Twitter CFO Anthony Noto. Source: Twitter.
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There are a lot of questions surrounding the future of Twitter . Will user growth ever pick back up? Will ad revenue keep growing without new users? How does its total-audience strategy affect ad sales? Those are just a few off the top of my head.
Twitter CFO Anthony Noto recently sat down at the Barclays Global Technology Brokers Conference to answer a few of those questions. Here are five of the most important takeaways for investors.
1. "We probably tried to do too many things."When Jack Dorsey returned as CEO, management went through a "retroactive lessons-learned process," Noto said. The biggest problem Twitter had in the recent past is that it didn't have a real focus across all of its divisions.
Going forward, Noto says, "we really want to focus on bigger things to have them be more impactful and making sure we put all of the weight behind them." It seems like a lot of the focus since Dorsey's return has been on the new Moments feature. Management has talked about the impact it believes the product will have on the company's ability to engage users, reengage abandoned users, and draw in new users. It's also the focus of Twitter's first TV ad campaign.
Additionally, Twitter has made changes to the organizational structure to make each division more accountable to the company's priorities.
2. Moments solves the biggest problems people have with TwitterAs mentioned, one of the biggest points of focus at Twitter over the past few months has been Moments. Noto believes that Moments solves the biggest problems people have with Twitter, which explains why it's such a big focus.
"I would think about Moments solving the problem of why should I use Twitter and how should I use Twitter," Noto said. "Those are the No. 1 and No. 2 reasons why ... people ... don't use Twitter."
He added that the next step with Moments is to make it more personal. Right now there's no individualization of the Moments feed, but Twitter could use its user data to surface more relevant content for each user and even include unique content in each individual Moment for each user. (Think "What do my friends and favorite influencers have to say about a certain topic?")
3. There's a tenfold opportunity to increase advertisersTwitter currently has just 100,000 active advertisers on its platform. While that's a 67% increase from where it was a year ago, it's still well short of Facebook's 2.5 million advertisers. Noto sees this as an opportunity to increase its total advertisers on the platform at least 10 times.
Noto says the key to increasing total advertisers requires three things:
- "One, it's about getting feet on the street."
- "Two, it's about opening up self-serve advertising platforms, which we have done."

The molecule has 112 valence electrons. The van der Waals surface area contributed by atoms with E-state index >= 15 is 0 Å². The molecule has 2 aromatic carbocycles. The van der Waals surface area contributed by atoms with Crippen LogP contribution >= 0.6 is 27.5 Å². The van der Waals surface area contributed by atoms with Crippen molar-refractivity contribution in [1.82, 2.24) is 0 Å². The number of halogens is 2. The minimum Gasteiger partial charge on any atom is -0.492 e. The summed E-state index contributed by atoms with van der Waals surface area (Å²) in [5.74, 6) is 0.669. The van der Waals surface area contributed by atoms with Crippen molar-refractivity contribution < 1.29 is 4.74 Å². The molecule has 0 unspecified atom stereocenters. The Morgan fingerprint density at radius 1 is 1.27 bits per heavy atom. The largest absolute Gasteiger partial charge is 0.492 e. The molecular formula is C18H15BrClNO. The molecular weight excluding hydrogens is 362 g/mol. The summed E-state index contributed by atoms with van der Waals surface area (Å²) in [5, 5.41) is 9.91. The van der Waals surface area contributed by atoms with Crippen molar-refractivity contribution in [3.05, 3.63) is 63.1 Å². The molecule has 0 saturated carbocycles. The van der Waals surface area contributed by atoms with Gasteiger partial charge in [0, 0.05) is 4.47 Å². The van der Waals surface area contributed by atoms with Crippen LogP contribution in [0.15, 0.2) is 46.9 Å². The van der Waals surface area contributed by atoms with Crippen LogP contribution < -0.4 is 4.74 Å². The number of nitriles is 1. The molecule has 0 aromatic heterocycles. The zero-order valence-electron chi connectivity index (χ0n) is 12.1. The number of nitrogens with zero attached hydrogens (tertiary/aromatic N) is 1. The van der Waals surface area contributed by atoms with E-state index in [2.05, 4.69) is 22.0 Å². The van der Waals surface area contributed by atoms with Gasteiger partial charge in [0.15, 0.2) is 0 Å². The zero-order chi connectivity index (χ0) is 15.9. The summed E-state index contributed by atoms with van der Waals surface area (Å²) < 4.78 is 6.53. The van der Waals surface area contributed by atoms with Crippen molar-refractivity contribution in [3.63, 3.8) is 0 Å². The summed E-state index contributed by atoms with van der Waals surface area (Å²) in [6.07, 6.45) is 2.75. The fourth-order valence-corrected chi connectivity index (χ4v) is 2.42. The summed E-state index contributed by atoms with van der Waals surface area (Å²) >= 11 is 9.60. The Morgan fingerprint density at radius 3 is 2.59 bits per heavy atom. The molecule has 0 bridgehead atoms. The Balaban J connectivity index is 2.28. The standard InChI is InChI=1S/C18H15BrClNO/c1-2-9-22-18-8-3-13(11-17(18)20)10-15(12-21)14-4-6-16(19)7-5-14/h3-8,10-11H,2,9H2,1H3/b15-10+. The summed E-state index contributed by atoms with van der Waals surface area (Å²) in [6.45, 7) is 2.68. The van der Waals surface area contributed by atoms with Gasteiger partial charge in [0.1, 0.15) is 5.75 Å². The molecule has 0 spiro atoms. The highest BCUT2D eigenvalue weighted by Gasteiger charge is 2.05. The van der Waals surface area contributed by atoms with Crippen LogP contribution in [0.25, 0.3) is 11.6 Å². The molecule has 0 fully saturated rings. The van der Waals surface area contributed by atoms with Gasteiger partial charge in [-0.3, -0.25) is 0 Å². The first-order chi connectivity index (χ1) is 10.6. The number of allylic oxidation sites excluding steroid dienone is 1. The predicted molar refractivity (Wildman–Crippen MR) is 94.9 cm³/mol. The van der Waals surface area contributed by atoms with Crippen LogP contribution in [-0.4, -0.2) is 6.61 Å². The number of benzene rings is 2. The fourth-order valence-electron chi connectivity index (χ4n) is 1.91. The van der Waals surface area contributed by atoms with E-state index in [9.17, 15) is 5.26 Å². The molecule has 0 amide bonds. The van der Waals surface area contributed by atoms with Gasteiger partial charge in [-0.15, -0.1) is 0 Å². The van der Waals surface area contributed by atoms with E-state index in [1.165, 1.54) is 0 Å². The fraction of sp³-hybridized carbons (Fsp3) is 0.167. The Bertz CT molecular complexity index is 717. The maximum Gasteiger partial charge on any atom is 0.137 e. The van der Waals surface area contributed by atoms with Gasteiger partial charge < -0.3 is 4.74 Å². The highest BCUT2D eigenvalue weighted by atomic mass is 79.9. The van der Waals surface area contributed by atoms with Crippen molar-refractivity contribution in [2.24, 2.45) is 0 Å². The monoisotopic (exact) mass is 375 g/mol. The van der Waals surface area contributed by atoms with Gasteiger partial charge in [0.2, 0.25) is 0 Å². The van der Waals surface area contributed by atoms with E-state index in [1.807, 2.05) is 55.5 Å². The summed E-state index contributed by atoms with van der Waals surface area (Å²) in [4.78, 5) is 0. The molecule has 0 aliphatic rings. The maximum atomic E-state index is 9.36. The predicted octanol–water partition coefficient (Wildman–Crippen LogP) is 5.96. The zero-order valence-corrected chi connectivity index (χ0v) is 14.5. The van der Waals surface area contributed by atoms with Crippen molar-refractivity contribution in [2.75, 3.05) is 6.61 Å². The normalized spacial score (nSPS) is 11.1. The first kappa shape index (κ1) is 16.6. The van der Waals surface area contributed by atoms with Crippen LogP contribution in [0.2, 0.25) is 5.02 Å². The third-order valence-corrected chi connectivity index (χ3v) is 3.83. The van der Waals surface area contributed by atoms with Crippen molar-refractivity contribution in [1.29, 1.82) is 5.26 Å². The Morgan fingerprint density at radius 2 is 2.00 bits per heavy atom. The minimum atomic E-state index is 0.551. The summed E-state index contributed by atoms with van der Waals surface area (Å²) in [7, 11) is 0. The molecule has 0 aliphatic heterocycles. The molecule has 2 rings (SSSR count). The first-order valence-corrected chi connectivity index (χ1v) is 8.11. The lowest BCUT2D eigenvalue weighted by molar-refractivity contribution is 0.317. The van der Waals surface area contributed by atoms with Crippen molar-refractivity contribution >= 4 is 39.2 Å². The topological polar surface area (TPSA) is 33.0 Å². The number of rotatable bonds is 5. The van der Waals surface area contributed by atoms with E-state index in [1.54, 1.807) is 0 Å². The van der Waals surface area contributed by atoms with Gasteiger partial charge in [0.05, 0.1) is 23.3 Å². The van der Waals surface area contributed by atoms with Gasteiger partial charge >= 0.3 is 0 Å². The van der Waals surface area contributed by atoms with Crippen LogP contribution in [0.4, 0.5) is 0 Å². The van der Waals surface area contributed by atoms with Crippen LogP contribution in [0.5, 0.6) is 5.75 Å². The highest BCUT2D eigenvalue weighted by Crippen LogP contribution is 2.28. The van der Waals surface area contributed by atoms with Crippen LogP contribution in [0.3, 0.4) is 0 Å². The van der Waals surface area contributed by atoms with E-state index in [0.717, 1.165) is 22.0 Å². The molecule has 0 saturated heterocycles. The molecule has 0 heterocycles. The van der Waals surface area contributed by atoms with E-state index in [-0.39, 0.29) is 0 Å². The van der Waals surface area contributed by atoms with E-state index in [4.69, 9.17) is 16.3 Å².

- "And three, it's about continuing to provide new creative new targeting and new measurement."
While a beefed-up sales team and premium ad options could attract more brand advertisers, it won't necessarily affect the long-tail SMBs that Facebook has dominated. Those companies are most interested in targeting and measurement, two areas Facebook continues to improve and where Twitter has fallen behind significantly. Putting those on the "focus list" could help Twitter compete in 2016.
4. Twitter will start making more money from logged-out usersTwitter has touted its logged-out audience for several quarters now, saying it gets 500 million unique visitors to its website that don't log in. It also gets over 1 billion unique views of tweets from content syndicated around the Web. Earlier this year, the company started advertising to those 500 million visitors. Noto said the company will start to use more targeting tactics to improve the value of that ad inventory.
Collecting and using those data will help unlock a lot of value from those 500 million visitors.
5. Twitter's Audience Platform will grow at the same rate as core advertisingWhile Twitter's advertising from third parties through its ad network has grown to become 13% of total ad revenue in the most recent quarter, thanks in large part to the acquisition of TellApart, the CFO doesn't see that percentage increasing in the foreseeable future.
"It's an important element to our business, but we want to sell or add inventory first," Noto said. "We want to satisfy the needs of the advertisers, which gives us more dollars." Indeed, a Twitter ad displayed on Twitter naturally provides more value than a Twitter ad seen in a third-party app.
Noto reminded investors that the company is still only one-third of the way toward its long-term goal regarding ad load. He sees that as an important lever for Twitter to pull to keep the value of Twitter's core ad inventory in line with its ad network.
The article 5 Things Twitter's CFO Wants Investors to Know originally appeared on Fool.com.
Adam Levy has no position in any stocks mentioned. The Motley Fool owns shares of and recommends Alphabet (A shares), Alphabet (C shares), Facebook, and Twitter. Try any of our Foolish newsletter services free for 30 days. We Fools may not all hold the same opinions, but we all believe that considering a diverse range of insights makes us better investors. The Motley Fool has a disclosure policy.
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